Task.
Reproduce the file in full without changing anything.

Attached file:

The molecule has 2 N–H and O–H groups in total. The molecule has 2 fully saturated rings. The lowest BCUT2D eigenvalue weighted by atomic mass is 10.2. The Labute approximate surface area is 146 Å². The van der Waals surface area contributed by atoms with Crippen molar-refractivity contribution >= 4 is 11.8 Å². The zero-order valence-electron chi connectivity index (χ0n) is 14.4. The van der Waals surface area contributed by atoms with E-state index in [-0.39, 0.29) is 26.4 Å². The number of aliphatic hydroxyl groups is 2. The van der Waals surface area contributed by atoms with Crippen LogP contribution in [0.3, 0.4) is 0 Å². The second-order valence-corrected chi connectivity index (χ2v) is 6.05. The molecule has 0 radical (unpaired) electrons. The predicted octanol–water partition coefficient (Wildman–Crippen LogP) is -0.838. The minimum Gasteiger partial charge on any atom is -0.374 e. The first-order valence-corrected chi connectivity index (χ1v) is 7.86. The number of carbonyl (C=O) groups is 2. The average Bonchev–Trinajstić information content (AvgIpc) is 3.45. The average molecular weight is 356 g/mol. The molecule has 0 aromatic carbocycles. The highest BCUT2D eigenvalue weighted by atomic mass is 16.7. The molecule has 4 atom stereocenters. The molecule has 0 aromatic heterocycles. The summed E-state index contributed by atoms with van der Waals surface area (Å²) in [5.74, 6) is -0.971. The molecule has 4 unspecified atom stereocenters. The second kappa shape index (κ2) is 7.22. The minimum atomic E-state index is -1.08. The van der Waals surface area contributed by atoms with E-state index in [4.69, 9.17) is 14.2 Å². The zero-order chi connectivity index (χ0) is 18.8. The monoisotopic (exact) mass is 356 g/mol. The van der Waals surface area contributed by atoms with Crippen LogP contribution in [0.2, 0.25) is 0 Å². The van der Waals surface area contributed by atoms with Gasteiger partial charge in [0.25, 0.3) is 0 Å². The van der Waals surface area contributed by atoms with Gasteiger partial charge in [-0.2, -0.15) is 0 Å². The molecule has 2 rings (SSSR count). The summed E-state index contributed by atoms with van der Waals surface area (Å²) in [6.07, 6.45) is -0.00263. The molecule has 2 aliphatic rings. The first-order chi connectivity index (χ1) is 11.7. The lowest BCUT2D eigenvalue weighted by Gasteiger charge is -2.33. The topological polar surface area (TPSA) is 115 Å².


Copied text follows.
The molecule has 2 N–H and O–H groups in total. The molecule has 2 fully saturated rings. The lowest BCUT2D eigenvalue weighted by atomic mass is 10.2. The Labute approximate surface area is 146 Å². The van der Waals surface area contributed by atoms with Crippen molar-refractivity contribution >= 4 is 11.8 Å². The zero-order valence-electron chi connectivity index (χ0n) is 14.4. The van der Waals surface area contributed by atoms with E-state index in [-0.39, 0.29) is 26.4 Å². The number of aliphatic hydroxyl groups is 2. The van der Waals surface area contributed by atoms with Crippen LogP contribution in [0.3, 0.4) is 0 Å². The second-order valence-corrected chi connectivity index (χ2v) is 6.05. The molecule has 0 radical (unpaired) electrons. The predicted octanol–water partition coefficient (Wildman–Crippen LogP) is -0.838. The minimum Gasteiger partial charge on any atom is -0.374 e. The first-order valence-corrected chi connectivity index (χ1v) is 7.86. The number of carbonyl (C=O) groups is 2. The average Bonchev–Trinajstić information content (AvgIpc) is 3.45. The average molecular weight is 356 g/mol. The molecule has 0 aromatic carbocycles. The highest BCUT2D eigenvalue weighted by atomic mass is 16.7. The molecule has 4 atom stereocenters. The molecule has 0 aromatic heterocycles. The summed E-state index contributed by atoms with van der Waals surface area (Å²) in [5.74, 6) is -0.971. The molecule has 4 unspecified atom stereocenters. The second kappa shape index (κ2) is 7.22. The minimum atomic E-state index is -1.08. The van der Waals surface area contributed by atoms with E-state index in [4.69, 9.17) is 14.2 Å². The zero-order chi connectivity index (χ0) is 18.8. The monoisotopic (exact) mass is 356 g/mol. The van der Waals surface area contributed by atoms with Crippen LogP contribution in [0.2, 0.25) is 0 Å². The van der Waals surface area contributed by atoms with Gasteiger partial charge in [0.25, 0.3) is 0 Å². The van der Waals surface area contributed by atoms with Gasteiger partial charge in [-0.2, -0.15) is 0 Å². The molecule has 2 rings (SSSR count). The summed E-state index contributed by atoms with van der Waals surface area (Å²) in [6.07, 6.45) is -0.00263. The molecule has 2 aliphatic rings. The first-order chi connectivity index (χ1) is 11.7. The lowest BCUT2D eigenvalue weighted by Gasteiger charge is -2.33. The topological polar surface area (TPSA) is 115 Å².